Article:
[access: 2022.01.28]
}, Archpriest

1937 – 1945

parish priest {parish: Reszeltoday: Reszel gm., Kętrzyn pow., Warmia–Masuria voiv., Poland
more on
en.wikipedia.org
[access: 2022.01.28]
, St Peter and St Paul the Apostles}

1923 – 1937

vicar {parish: Świątkitoday: Świątki gm., Olsztyn pow., Warmia–Masuria voiv., Poland
more on
en.wikipedia.org
[access: 2021.04.02]
, St Cosma and St Damian the Martyrs}

1923 – 1929

vicar {parish: Ornetatoday: Orneta gm., Lidzbark Warmiński pow., Warmia–Masuria voiv., Poland
more on
en.wikipedia.org
[access: 2022.01.28]
, St John the Baptist}

1914 – 1923

vicar {parish: Bisztynektoday: Bisztynek gm., Bartoszyce pow., Warmia–Masuria voiv., Poland
more on
en.wikipedia.org
[access: 2021.10.09]
, St Matthias the Apostle and Holiest Blood of Jesus Christ}

1913 – 1914

PhD student {Munichtoday: Bavaria state, Germany
more on
en.wikipedia.org
[access: 2022.04.12]
, biblical science, University}

1912 – 1913

vicar {parish: Ornetatoday: Orneta gm., Lidzbark Warmiński pow., Warmia–Masuria voiv., Poland
more on
en.wikipedia.org
[access: 2022.01.28]
, St John the Baptist}

till 1912

student {Braniewotoday: Braniewo urban gm., Braniewo pow., Warmia–Masuria voiv., Poland
more on
en.wikipedia.org
[access: 2022.02.14]
, philosophy and theology, Theological Seminary}

others related in death

BOCKClick to display biography Gilbert

murder sites
camps (+ prisoner no)

TagilLag: Russian concentration camp and forced labour camp (part of Gulag penal system) in Nizhniy Tagil in Swirdlovsk (Yekaterinburg) region, centre of steel making and iron forging mills, and during the II World War T‑34 tank construction plants. Initially Russian prisoners (enslaved in slave labour concentration camps’ system Gulag) were held there. From 1943 POW prisoners — Germans, Hungarians, etc. — took over. Thousand were held in a central camp with its 12 sub–camps (at least one of the housed women). Thousands perished. (more on: www.gulagmuseum.orgClick to attempt to display webpage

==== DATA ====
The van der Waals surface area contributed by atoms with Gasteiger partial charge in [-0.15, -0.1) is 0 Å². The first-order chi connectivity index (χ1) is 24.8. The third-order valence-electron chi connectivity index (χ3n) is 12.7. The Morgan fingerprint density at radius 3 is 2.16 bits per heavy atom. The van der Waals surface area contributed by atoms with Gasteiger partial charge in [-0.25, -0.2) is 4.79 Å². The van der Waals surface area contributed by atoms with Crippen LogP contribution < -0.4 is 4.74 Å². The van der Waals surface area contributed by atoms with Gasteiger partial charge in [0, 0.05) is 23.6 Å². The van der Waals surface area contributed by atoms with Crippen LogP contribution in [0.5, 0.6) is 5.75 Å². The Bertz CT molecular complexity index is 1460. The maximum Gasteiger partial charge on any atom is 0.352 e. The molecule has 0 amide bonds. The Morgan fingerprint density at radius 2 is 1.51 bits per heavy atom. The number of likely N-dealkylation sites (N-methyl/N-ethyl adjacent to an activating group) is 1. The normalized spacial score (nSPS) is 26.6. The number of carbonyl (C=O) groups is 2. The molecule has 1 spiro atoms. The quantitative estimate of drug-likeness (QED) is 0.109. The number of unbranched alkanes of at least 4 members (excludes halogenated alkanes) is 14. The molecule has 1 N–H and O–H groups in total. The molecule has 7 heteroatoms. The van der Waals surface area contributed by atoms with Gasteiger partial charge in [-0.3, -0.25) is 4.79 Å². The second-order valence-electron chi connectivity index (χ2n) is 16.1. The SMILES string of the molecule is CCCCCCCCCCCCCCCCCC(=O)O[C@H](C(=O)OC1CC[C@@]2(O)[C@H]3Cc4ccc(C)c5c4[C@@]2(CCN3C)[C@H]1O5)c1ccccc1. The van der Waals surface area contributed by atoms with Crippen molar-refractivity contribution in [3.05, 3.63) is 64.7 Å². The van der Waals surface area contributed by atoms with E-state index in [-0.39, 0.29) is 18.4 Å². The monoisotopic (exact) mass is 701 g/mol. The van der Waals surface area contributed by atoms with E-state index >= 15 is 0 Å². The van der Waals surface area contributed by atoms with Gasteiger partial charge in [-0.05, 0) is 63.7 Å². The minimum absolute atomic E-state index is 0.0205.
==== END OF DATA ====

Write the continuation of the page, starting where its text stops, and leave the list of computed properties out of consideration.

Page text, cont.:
[access: 2014.11.28]
)

Gulag: Network of Russian slave labour concentration camps. At any given time up to 12 mln inmates where held in them, milions perished. (more on: en.wikipedia.orgClick to attempt to display webpage
[access: 2014.05.09]
)

Wystruć: Russian transit camp set up in 1945 for German population of East Prussia — one of concentration centers of defeated Germans marked for slave work in Russia. In Wystruć (now: Chernyakhovsk) and in nearby Jurbork c. 60,000 people were held: men, women, girls and old. All were transported — in rail transfers lasting 4‑7 weeks, without hot food, proper sanitation — to Russians slave labour camps. Many perished before reaching destination… (more on: bazhum.muzhp.plClick to attempt to display webpage
[access: 2018.09.02]
)

Deportation of Germans to Russia in 1945: On 06.02.19454 Russian State Defence Committee issued an order to intern all Germans, mainly men, able to work from the German territories captured by Russian army and transport them into Russia — to slave labour camps in Donbas region in Ukraine, to industrial centers in Ural mountains, to Russian occupied Belarus, etc. — in order to rebuild destroyed by the war Russia. It was planned to use c. 500,000 Germans, 17‑50 years old, although in practice much older were also arrested. From Upper Silesia only c. 90,000 Germans and Poles were deported 20% of which returned after many years. Among the victims were members of Polish clandestine Home Army AK (part of Polish Clandestine State) fighting with Germans. Tens of thousands were deported from Warmia and Mazurian regions. (more on: en.wikipedia.orgClick to attempt to display webpage